Originally Posted by

**StupendousMan**
Tony's excellent work prompted me to do what I should have done a few days ago: get up and walk to the library. I scanned through a book called "The Three-Body Problem" by Christian Marchal, published by Elsevier in 1990. Chapter 8 in that book discusses "Simple Solutions of the Three-Body Problem", one of which is the system Tony proposes: a very massive star (the Sun) and two much less massive bodies (Earth-1 and Earth-2), with the two small bodies orbiting the massive one in circular orbits of the same radius, separated by 60 degrees.

Marchal discusses the stability of these systems at some length, using first-order and higher-order analysis. He provides references to papers by C. Richa (thesis from University of Pierre and Marie Curie, 15 Oct 1980) and himself (seminar at the Bureau of Longitudes, 7 Mar 1968). In his discussion, he defines a couple of parameters which involves the relative masses of the three bodies:

N = sqrt( m1^2 + m2^2 + m3^3 - m1m2 - m1m3 - m2m3) / (m1 + m2 + m3)

which, in our case of m2 = m3, simplifies to (please check my algebra here!)

N = (m1 - m2) / (m1 + 2m2)

and the parameter

R = ( 3 - sqrt(12 N^2 - 3) ) / 6

Now, in the case Tony has suggested, in which m1 = Sun's mass and m2 = m3 = Earth's mass, the parameter N is a fraction very close to 1 (I find N=0.999994), and the parameter R is a number very close to zero (I find R=4 x 10^(-6)). Again, check my arithmetic!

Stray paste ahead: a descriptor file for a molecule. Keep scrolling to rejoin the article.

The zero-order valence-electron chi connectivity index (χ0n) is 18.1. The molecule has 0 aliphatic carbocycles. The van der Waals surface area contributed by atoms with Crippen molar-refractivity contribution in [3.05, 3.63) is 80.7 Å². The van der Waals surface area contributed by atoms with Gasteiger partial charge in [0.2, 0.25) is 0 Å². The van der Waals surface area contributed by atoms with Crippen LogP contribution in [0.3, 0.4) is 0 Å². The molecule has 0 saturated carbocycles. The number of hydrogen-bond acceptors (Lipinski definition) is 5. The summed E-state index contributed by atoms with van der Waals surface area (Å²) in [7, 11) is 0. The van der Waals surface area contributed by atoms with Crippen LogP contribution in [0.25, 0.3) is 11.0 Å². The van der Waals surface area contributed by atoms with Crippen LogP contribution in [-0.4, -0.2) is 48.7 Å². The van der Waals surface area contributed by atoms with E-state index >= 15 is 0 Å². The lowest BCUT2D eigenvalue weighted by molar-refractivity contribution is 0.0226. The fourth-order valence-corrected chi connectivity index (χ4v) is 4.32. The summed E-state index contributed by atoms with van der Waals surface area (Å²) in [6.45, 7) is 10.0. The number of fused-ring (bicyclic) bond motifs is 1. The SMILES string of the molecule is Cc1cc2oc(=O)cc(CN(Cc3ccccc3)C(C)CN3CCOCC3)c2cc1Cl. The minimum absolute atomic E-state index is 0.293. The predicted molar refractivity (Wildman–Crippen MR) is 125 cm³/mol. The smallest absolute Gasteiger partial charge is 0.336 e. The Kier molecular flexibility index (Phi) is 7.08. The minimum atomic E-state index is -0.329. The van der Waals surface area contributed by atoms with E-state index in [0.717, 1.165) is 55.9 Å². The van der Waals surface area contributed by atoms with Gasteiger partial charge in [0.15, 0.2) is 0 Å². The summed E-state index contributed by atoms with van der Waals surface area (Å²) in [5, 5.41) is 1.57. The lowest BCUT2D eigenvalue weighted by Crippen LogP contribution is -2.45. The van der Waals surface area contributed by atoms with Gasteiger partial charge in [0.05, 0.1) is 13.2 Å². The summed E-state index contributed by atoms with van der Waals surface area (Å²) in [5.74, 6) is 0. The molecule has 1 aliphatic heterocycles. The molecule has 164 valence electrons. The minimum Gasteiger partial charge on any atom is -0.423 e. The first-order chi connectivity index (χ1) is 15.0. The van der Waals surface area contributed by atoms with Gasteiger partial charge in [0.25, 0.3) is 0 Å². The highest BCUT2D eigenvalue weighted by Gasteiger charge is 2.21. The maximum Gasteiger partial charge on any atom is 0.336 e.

The payoff for computing these values is that Marchal presents a nice graph (his Figure 13 on page 49) showing zones of stability for this "Trojan" arrangement. For circular orbits, there are two zones in which the orbit can be proved stable:

0 <= R < 0.02860...

and

0.02860... < R <= 0.03852....

Note that Tony's system falls well within this first zone of stability. In fact, this suggests a test: the arrangement should still be stable until the two "Earth-like" planets grow in mass so that R = 0.03852, which means N = 0.9428 or so. And that, in turn, if I can do algebra again, means that the system should be stable until each of the two "Earth-like" planets has a mass of m1*(0.01982). In other words, until the two Earth-like planets added together have a mass of about 4 percent of Sun.

Sorry for being so forceful in my incorrectness earlier :-(

Tony, thanks for sticking to your guns and helping me to learn something new today ....